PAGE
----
Monday evening at 6:00 p.m. I had cycled past Dundas and Sterling, on of my usual routes, on my way home. I saw media trucks and a reporter doing an interview.
Tuesday morning at 6:00 a.m. in the taxi on the way to a shoot, I heard the news that a cyclist had been killed at Dundas and Sterling.
This morning, I read that cyclist was Jenna Morrison. She has been labeled many things: yoga teacher, mother, life partner, four months pregnant, dancer, nonjudgmental, a spiritual person who loved life.
To me, she was an acquaintance.
I used to take classes at the studio she owned in Kensington Market. Now Spiritwind Internal Arts. I remember her because she was welcoming, interesting, vibrant, and attractive. Simply, a lovely person.
Because of the line of work I am in, I have many acquaintances.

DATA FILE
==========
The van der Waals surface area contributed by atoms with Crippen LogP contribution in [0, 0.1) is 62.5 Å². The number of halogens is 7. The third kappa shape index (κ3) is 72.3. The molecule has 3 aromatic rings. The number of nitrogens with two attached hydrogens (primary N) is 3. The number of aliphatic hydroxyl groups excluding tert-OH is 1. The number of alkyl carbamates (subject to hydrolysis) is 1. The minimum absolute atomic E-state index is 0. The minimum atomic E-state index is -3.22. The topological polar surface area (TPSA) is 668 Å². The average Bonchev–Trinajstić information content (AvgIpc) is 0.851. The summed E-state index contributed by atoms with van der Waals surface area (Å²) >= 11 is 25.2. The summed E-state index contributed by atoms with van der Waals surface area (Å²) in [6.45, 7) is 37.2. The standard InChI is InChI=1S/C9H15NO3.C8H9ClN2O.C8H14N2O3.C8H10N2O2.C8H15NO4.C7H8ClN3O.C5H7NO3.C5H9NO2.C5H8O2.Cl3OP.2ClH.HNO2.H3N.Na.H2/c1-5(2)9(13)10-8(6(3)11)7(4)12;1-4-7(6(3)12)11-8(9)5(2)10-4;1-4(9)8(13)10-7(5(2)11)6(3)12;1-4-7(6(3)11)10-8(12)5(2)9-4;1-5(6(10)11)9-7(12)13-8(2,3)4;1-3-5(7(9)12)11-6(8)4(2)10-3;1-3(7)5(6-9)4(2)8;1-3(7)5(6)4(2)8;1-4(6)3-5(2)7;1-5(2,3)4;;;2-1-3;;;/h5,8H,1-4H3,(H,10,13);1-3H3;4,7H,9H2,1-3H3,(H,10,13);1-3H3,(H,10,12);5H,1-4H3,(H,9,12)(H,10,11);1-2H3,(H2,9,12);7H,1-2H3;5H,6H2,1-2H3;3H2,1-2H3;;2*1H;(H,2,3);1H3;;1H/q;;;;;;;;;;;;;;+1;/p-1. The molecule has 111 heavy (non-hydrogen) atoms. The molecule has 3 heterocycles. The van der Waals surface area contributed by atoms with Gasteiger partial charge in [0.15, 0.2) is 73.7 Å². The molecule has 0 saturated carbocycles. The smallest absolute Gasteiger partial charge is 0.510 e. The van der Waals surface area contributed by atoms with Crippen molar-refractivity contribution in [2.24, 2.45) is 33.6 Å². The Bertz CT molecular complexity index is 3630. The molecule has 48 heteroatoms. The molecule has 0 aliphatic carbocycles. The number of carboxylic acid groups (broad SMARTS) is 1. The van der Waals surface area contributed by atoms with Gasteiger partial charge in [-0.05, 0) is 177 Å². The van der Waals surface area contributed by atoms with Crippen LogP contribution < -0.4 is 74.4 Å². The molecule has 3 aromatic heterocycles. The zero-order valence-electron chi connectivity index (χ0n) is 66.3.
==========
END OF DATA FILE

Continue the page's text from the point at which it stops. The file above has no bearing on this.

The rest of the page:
That cab ride yesterday morning took me to The Alzheimer Society where I spent the day making more acquaintances. I was shooting a public service announcement on the importance of early diagnosis.
It was a powerful day.
People with the disease gave testimonials about their experience. They spoke about shame, pride, anger, frustration, hope, hopelessness, acceptance, denial, befriending the disease and the importance of treatment and support and getting the most out of the life they have left. They were accompanied by their spouses who double as caregivers.
There was much laughter and a few tears.
A thirteen year old girl, Sarah, participating in the video project, spoke about her grandfather's struggle with dementia. When asked if there was one thing she could tell people who are dealing with the disease she said, "Cherish the moments you have with them, because one day they'll be gone."
Like Jenna Morrison, I am glad to have made her acquaintance.
Toronto cyclists are invited to meet at Bloor and Spadina at 7:30 a.m. on Nov. 14. The group plans to ride to the site of the accident.